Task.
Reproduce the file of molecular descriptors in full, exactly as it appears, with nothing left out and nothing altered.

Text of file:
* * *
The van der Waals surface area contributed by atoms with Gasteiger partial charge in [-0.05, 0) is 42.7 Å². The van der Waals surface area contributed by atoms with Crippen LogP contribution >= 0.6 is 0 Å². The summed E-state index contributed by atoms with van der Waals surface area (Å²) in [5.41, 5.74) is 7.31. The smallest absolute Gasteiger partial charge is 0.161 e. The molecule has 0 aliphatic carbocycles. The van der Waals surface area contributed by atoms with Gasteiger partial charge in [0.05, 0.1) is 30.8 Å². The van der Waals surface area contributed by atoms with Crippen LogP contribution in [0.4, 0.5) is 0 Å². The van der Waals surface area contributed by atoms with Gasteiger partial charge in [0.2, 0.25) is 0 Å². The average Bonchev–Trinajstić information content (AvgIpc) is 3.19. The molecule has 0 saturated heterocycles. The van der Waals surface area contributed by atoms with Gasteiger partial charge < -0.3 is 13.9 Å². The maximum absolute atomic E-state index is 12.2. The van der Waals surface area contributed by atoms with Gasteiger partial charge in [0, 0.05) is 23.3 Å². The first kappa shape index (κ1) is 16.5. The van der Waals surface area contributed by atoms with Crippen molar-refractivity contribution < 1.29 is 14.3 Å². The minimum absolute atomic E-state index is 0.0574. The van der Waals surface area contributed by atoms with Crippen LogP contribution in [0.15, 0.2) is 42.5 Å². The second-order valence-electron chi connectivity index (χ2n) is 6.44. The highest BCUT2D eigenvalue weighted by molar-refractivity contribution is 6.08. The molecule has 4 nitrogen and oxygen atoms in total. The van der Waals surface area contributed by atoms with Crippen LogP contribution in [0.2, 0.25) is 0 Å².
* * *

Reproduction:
The van der Waals surface area contributed by atoms with Gasteiger partial charge in [-0.05, 0) is 42.7 Å². The van der Waals surface area contributed by atoms with Crippen LogP contribution >= 0.6 is 0 Å². The summed E-state index contributed by atoms with van der Waals surface area (Å²) in [5.41, 5.74) is 7.31. The smallest absolute Gasteiger partial charge is 0.161 e. The molecule has 0 aliphatic carbocycles. The van der Waals surface area contributed by atoms with Gasteiger partial charge in [0.05, 0.1) is 30.8 Å². The van der Waals surface area contributed by atoms with Crippen LogP contribution in [0.4, 0.5) is 0 Å². The van der Waals surface area contributed by atoms with Gasteiger partial charge in [0.2, 0.25) is 0 Å². The average Bonchev–Trinajstić information content (AvgIpc) is 3.19. The molecule has 0 saturated heterocycles. The van der Waals surface area contributed by atoms with Gasteiger partial charge < -0.3 is 13.9 Å². The maximum absolute atomic E-state index is 12.2. The van der Waals surface area contributed by atoms with Gasteiger partial charge in [0, 0.05) is 23.3 Å². The first kappa shape index (κ1) is 16.5. The van der Waals surface area contributed by atoms with Crippen molar-refractivity contribution < 1.29 is 14.3 Å². The minimum absolute atomic E-state index is 0.0574. The van der Waals surface area contributed by atoms with Crippen LogP contribution in [0.15, 0.2) is 42.5 Å². The second-order valence-electron chi connectivity index (χ2n) is 6.44. The highest BCUT2D eigenvalue weighted by molar-refractivity contribution is 6.08. The molecule has 4 nitrogen and oxygen atoms in total. The van der Waals surface area contributed by atoms with Crippen LogP contribution in [0.2, 0.25) is 0 Å².